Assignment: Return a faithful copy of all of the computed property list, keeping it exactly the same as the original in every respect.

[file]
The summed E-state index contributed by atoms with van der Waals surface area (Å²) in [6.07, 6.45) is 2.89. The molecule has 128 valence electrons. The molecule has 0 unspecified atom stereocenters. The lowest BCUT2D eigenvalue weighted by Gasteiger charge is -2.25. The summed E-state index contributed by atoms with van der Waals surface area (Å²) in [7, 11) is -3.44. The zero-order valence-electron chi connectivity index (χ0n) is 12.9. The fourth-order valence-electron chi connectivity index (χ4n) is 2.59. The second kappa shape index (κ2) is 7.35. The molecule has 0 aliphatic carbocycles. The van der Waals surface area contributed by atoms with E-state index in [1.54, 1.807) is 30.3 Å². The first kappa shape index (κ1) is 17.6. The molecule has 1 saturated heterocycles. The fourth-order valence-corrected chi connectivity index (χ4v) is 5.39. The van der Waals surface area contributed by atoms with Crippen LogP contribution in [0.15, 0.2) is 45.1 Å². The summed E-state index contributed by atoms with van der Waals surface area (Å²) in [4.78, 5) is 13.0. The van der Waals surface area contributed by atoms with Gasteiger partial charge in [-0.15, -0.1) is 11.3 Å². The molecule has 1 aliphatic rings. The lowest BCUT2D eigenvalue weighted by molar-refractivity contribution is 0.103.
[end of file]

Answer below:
The summed E-state index contributed by atoms with van der Waals surface area (Å²) in [6.07, 6.45) is 2.89. The molecule has 128 valence electrons. The molecule has 0 unspecified atom stereocenters. The lowest BCUT2D eigenvalue weighted by Gasteiger charge is -2.25. The summed E-state index contributed by atoms with van der Waals surface area (Å²) in [7, 11) is -3.44. The zero-order valence-electron chi connectivity index (χ0n) is 12.9. The fourth-order valence-electron chi connectivity index (χ4n) is 2.59. The second kappa shape index (κ2) is 7.35. The molecule has 0 aliphatic carbocycles. The van der Waals surface area contributed by atoms with E-state index in [1.54, 1.807) is 30.3 Å². The first kappa shape index (κ1) is 17.6. The molecule has 1 saturated heterocycles. The fourth-order valence-corrected chi connectivity index (χ4v) is 5.39. The van der Waals surface area contributed by atoms with Crippen LogP contribution in [0.15, 0.2) is 45.1 Å². The summed E-state index contributed by atoms with van der Waals surface area (Å²) in [4.78, 5) is 13.0. The van der Waals surface area contributed by atoms with Gasteiger partial charge in [-0.15, -0.1) is 11.3 Å². The molecule has 1 aliphatic rings. The lowest BCUT2D eigenvalue weighted by molar-refractivity contribution is 0.103.